'Satellite' – Somnolent in tempo, with a gradual building up of a picture being painted in the verse. Some riveting descriptions capture your imagination such as 'plastic coloured chocolate tongues'. Although there is a tic-tock mood reminding me of a metronome clicking back and forth, there is something quite astonishing in the way the sound grows and pulls you into its magnet. The bass is just so essential in this number. Like all astounding songwriters such as Lennon and McCartney, David Bowie and U2, O'Fearghail keeps adding a touch of this, a tincture of that and this song with such a simple beginning, becomes powerful and groundbreaking with outer-limits type blips and beeps and the chant of 'Fly high Space Monkey' sung in falsetto giving this heavenly air to the final phase.
'Monster' – This involves some gorgeous mandolin. As in all numbers harmony is delectable and sweet. The mood in the lyrics makes me think of a sea voyage, with talk of fish and a return home. It's quite possible that this song is about something entirely different however, since with 'Caruso' each song seems to contain cryptic, disjointed lyrics almost intended to throw the listener off like this. It's almost like the way every individual sees something different in one of the great Impressionist paintings. Art and music especially when created by a genius tends to do this. However this beautiful song is definitely something of a work of art!
'Grace' is done in three four time with a softly sung verse. Shane sings this love song with a magical display of breath control and intense emotion. The chorus is done with close harmony and has a crisp innocence about it. He has a slightly huskiness in his voice at times and uses his vocals like an instrument, exploiting the tones as he bends and lilts notes, adding twists and turns in each song.
'Majorette' has a sarcastic mood in it, yet is gorgeously melodic. It's cheerful and a little bit faster than most songs on this album. This is refreshing since there is an element of sameness at times in the speed of Caruso's material. 'Jesus I can try' is a strummed number, with a smooth and hymnal essence about it. That vibrato comes through again in Shane's voice in this uplifting and inspiring number. Ahhs are sung behind the lead vocals, to give a dreamy backdrop in the chorus and Shane plays mandolin with a rippling effect towards the finish.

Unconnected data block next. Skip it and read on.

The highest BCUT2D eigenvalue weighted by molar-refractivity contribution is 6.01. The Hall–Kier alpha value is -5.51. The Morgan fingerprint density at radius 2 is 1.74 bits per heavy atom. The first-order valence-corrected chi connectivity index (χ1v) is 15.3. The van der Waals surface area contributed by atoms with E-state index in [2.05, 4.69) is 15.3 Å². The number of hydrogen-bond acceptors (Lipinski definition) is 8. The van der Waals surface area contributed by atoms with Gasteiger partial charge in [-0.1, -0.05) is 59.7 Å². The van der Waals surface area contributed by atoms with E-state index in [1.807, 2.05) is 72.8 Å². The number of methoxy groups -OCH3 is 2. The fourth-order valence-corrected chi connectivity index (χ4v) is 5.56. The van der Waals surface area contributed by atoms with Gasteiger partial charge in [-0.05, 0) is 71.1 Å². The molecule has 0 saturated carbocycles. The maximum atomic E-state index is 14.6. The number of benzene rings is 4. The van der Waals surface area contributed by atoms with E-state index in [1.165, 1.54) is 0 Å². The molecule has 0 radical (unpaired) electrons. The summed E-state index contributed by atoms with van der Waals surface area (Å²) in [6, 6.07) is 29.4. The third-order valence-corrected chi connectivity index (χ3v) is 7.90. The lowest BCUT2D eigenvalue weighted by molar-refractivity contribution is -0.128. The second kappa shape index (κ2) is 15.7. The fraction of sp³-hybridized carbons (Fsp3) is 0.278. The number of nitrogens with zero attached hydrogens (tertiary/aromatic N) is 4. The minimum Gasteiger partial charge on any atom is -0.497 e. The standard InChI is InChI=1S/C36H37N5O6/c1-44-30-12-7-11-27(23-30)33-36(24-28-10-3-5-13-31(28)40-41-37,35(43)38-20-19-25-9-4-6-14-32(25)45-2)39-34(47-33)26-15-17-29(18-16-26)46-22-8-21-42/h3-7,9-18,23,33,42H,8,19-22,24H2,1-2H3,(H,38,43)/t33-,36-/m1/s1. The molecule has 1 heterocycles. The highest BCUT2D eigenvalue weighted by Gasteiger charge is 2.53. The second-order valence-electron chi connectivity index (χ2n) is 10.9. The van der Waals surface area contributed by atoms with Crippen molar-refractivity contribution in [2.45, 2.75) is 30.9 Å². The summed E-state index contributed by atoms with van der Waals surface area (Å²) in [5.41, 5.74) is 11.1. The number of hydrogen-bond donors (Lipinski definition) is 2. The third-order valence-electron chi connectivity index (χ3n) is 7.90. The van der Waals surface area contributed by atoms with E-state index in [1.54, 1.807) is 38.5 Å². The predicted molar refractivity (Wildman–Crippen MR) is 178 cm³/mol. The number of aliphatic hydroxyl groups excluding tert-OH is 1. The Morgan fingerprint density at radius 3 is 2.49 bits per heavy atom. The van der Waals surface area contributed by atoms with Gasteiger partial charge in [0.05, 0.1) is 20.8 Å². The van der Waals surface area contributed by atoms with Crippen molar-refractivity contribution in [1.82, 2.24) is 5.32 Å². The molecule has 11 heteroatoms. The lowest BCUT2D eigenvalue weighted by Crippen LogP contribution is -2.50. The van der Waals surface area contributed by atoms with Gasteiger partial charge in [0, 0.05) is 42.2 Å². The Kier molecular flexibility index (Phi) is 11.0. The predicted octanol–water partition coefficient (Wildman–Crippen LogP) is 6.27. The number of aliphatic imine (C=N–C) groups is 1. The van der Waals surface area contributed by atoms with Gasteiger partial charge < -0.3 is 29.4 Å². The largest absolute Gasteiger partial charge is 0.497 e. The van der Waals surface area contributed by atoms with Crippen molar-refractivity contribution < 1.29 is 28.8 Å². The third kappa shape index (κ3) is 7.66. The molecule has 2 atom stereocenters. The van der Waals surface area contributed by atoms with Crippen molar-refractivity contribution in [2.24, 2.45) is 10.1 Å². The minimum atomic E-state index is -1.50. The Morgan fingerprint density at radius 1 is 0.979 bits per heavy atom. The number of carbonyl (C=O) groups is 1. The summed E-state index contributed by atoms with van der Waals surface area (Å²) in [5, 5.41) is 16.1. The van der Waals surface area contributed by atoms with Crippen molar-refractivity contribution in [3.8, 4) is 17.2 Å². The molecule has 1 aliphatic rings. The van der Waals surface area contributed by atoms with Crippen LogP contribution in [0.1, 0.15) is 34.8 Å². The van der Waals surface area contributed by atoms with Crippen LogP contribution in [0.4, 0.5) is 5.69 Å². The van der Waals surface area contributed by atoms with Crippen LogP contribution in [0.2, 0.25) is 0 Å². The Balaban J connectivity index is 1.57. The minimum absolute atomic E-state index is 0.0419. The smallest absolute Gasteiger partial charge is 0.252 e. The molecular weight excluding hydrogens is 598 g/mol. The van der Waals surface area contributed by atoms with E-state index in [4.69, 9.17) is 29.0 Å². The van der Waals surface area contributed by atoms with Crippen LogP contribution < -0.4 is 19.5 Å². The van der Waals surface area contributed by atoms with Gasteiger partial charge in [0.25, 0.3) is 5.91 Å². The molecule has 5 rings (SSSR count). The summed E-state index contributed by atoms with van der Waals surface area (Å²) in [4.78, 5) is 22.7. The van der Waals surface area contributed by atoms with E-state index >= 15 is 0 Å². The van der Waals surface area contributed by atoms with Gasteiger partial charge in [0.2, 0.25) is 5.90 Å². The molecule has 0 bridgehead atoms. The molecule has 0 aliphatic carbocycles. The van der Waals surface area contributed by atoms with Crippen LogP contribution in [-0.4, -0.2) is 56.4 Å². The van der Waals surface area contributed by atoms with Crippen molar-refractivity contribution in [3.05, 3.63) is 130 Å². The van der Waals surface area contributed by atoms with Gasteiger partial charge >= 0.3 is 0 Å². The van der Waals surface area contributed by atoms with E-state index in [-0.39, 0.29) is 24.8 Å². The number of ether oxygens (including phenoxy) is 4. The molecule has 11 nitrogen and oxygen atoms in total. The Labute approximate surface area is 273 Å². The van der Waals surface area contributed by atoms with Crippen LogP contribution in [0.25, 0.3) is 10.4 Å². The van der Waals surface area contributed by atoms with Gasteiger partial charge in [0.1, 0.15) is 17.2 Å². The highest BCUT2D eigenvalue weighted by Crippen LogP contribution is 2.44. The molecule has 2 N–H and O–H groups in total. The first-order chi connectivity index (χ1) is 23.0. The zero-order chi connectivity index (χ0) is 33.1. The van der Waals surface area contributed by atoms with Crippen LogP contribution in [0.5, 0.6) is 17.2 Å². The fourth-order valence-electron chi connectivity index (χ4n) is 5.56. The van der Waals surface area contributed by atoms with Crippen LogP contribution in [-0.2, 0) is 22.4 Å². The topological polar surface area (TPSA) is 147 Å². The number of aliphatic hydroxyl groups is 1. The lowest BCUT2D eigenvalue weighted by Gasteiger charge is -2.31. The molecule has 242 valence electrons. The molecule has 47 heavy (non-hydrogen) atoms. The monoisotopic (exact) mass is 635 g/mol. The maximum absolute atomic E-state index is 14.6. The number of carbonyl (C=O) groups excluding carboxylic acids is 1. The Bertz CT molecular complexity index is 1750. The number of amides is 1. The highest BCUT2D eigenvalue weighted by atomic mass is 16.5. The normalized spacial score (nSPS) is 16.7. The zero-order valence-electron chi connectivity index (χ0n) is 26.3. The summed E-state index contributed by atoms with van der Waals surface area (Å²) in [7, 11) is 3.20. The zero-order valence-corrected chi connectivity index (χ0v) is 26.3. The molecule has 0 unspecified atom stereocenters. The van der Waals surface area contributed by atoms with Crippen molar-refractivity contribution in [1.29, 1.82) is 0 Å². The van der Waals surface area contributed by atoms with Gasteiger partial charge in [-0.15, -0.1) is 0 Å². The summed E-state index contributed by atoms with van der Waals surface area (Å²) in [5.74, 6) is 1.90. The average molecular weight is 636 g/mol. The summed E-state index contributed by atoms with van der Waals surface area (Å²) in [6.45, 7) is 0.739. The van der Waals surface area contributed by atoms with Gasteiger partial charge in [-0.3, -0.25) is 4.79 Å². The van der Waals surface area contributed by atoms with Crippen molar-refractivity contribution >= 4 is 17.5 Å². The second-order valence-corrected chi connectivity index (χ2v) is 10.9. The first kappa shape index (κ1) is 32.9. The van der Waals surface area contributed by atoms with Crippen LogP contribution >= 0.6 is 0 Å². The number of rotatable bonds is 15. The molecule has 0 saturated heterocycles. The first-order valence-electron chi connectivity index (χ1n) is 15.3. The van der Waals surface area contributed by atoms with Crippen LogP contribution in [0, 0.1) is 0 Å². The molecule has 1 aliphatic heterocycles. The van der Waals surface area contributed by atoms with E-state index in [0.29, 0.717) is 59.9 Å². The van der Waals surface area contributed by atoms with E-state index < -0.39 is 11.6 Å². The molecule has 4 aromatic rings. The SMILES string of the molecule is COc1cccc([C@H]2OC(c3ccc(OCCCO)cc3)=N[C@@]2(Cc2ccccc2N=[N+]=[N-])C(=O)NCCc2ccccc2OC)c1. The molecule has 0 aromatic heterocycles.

If there's a song I'm not crazy about on this album it would be track nine, 'It's for the birds'. It has a sweet melody but is a bit too subdued and sleepy. Having said that, it is like all of this amazing man's creations – well written, with very emotionally charged lyrics.
'Mermaid – the atlantean lullaby' is interesting, but once again just a tad predictable. The style of this number is very like a Peter Gabriel song. A very effective echo of voices lends a sense of mystery to it and is probably what would draw me to listen to it again.
Last but certainly not least is the lovely ballad 'The Hero of Waterloo'.
With a three four tempo and a soft violin intro played by Triona Marrinan this number has a 'Paul Simon' style to it.
The chorus is captivating and I imagine 'The hero of Waterloo' is a pub in Sydney. The lyrics describe sunny days and are romantic, yet funny.

'The Watcher and the Comet' is quite removed from present day smart –ass albums that are so popular and sell like hotcakes. However if it is something more sincere and meaningful you prefer, with an abundance of musicianship and true craftsmanship, this is the place to look!
This fabulous album stars Herbie Macken (strings), Timmy O'Connell (drums), Rachel Clyne (backing vocals), Triona Marrinan (violin) and the fella who masterminded the album and is a walking one man band he plays so many instruments, Shane O'Fearghail.

Angela Macari-O'Looney

Review written by: Angela Macari-O’Looney --